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Explanation: Possibilities to Describe Sets, Venn-Diagrams, List, and Set-Builder Notations

There are at least three ways we can describe sets:

  1. Using a Venn diagram, we can represent a set with as a circle and its elements as dots, for example:

  1. Using a list notation (sometimes also called the roster notation), where we write the set $A$ listing all its elements in curly brackets, for instance: $$A=\{a,b,c,d\}.$$
  2. Using a set-builder notation. In this case, we also use curly brackets. Inside the brackets, we describe the definite properties of the set elements. Examples of set-builder notations are
    A&=&\{x\in A\mid \; x\text{ is an even number}\}\\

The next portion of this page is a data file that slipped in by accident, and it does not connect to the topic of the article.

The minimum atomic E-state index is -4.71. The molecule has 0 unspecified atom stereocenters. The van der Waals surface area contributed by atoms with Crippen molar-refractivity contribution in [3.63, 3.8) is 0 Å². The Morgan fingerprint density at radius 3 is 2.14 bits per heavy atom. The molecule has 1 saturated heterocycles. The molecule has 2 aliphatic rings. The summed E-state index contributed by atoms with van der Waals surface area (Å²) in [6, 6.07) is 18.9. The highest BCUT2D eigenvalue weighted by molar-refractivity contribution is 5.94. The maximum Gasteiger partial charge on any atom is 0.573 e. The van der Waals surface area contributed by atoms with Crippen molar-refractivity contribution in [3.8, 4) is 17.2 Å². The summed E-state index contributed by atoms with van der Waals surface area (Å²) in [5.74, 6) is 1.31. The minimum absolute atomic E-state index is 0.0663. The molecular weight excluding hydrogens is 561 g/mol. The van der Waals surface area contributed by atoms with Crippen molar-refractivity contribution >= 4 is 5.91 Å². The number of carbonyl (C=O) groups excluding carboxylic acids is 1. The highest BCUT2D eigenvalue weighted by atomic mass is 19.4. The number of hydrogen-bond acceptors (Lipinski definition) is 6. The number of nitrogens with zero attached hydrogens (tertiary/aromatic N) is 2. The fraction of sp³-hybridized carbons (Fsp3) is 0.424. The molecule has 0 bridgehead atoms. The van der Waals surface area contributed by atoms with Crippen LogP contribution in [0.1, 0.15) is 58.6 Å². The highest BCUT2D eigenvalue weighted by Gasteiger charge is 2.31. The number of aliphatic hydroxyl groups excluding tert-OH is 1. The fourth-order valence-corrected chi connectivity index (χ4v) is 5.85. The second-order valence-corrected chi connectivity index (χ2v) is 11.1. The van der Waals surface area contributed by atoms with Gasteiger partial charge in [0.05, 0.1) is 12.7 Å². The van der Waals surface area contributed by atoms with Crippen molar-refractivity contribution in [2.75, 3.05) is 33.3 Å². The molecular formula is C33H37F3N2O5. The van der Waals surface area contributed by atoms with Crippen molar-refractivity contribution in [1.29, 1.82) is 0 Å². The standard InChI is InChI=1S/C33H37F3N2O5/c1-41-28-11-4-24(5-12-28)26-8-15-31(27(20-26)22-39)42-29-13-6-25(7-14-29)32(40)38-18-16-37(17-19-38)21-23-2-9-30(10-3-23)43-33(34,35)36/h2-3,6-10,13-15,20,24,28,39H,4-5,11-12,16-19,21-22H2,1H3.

B&=&\{y\in B\mid \; y\text{ is an elephant}\}\\
    C&=&\{z\in C\mid \; z\text{ is a right-angled triangle.}\}
    Please note that in the set-builder notation, we always have to make use of properties, which have to be introduced already. Otherwise, we risk that our set definition will contain some ambiguities.

| | | | created: 2014-04-27 13:49:57 | modified: 2019-07-15 21:46:53 | by: bookofproofs | references: [656], [7838]

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Bibliography (further reading)

[656] Hoffmann, Dirk W.: “Grenzen der Mathematik – Eine Reise durch die Kerngebiete der mathematischen Logik”, Spektrum Akademischer Verlag, 2011

[7838] Kohar, Richard: “Basic Discrete Mathematics, Logic, Set Theory & Probability”, World Scientific, 2016